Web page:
Internal IT departments need to get on the same page as professional services firms and product firms when it comes to understanding business and only then can they provide proper guidance on the use of technology. They need to act as an advisor on business matters (not simply technological ones), they need to accept that business users don’t understand how technology works and therefore don’t always know what they need. Today internal technology people simply don’t know enough about the business they support to properly guide them.
Enter the Business Analyst, the individual who doesn’t fully understand the business or the technology. Most often the business analyst is reduced to a middle man between business and IT, not allowed to think but only to ask and document. More often than not the technology team understands the business rules better than the business analyst. I can’t count how many times I had to explain the intricacies of a formula or data integration to a business analyst only to get a blank stare back. Often (I know I have had to many, many times) a developer needs to compose an email for the business analyst asking a very detailed question, only to have him\her forward it along to the business owner. A business analyst is not the solution. It’s not surprising that has come up on P.SE, see: “How much system and business analysis should a programmer be reasonably expected to do?“
I think the solution is clear. IT people need to take responsibility for understanding the intricate details of the business; it is my belief that any IT person should be able to conduct the job of the person they are writing a system for with a reasonable level of competency. Yes, if you are writing accounting systems you should be able to perform the job of an accountant. Yes, if you are writing marketing systems you should be able to run a simple marketing campaign.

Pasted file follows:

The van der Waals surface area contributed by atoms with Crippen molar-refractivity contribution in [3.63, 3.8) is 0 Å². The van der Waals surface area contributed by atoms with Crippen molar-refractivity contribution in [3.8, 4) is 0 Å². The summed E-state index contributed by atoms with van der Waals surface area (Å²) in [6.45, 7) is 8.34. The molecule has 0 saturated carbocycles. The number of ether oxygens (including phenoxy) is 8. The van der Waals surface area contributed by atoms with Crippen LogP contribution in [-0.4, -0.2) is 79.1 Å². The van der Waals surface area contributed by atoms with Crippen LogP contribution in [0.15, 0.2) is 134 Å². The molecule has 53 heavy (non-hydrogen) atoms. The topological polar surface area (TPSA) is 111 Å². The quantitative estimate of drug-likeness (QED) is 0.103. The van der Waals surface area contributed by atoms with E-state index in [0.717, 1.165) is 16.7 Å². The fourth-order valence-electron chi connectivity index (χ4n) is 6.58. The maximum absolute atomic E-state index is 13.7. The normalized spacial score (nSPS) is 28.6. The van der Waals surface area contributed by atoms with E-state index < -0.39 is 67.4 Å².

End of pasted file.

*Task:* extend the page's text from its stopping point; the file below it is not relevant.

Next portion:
This is the level of knowledge needed to build proper systems, and is the only way you, as an IT professional will understand the psychology of your user and can be confident that you are not only meeting the business requirements, but that you are meeting the intent of the business requirements. This is the only way to insure that you are building systems are usable by your target audience, that your users want to use.
This is what I believe is what needs to happen to restore the broken relationship between internal IT departments and business users. It starts with you… step up, learn your industry, it will make you a better IT professional.
One final point, an anecdote really… Recently one of my old clients asked me help him to look into an issue with a Gift Card module I wrote for them years back. The system had worked flawlessly for years, until one day a customer complained that he didn’t receive one of his gift cards. While investigating I came across something very odd, the customer was buying gift cards with gift cards, over and over again… really bizarre. At first I thought, maybe his gift card was about to expire so he found a loophole, to extend the expiration. But no, he was buying gift cards using gift cards he bought the day before!! W.T.F.! This is what caused the glitch. I fixed it and went on with my day. But this odd behavior was bugging me, why would someone use a gift card to buy another one? Few days later I was talking to another person who worked for that same client and told her of the odd set of transactions. She immediately knew what this person was doing. A few weeks prior the Co joined one of those “Cash Back” affiliates, so basically this person signed up with the cash back affiliate, and every time he used the gift card to buy another gift card he made 1% of the gift card value! So basically kept turning over the same $100 gift card making 1$ on each turnover! That’s one smart SOB! Anyhow the point is understating the business is also an important part of system security. Perhaps I knew a bit more about the marketing habits if this retailer, this sort of “fraud“ could have been prevented.
Recommended Reading: Quantum: Einstein, Bohr, and the Great Debate about the Nature of Reality
So you’ve been using Stack Exchange for a while now and, like most other programmers, expect to be able to customize the website. I’ve seen many feature requests on the main meta, and a large fraction of them never get implemented because:
- It’s not a feature that everyone will like — Stack Exchange tries not to provide too many customization options, so features that will be annoying to some won’t be implemented
- It’s a rather minor feature that may be only useful to some people (or will be used rarely), and not worth the developer time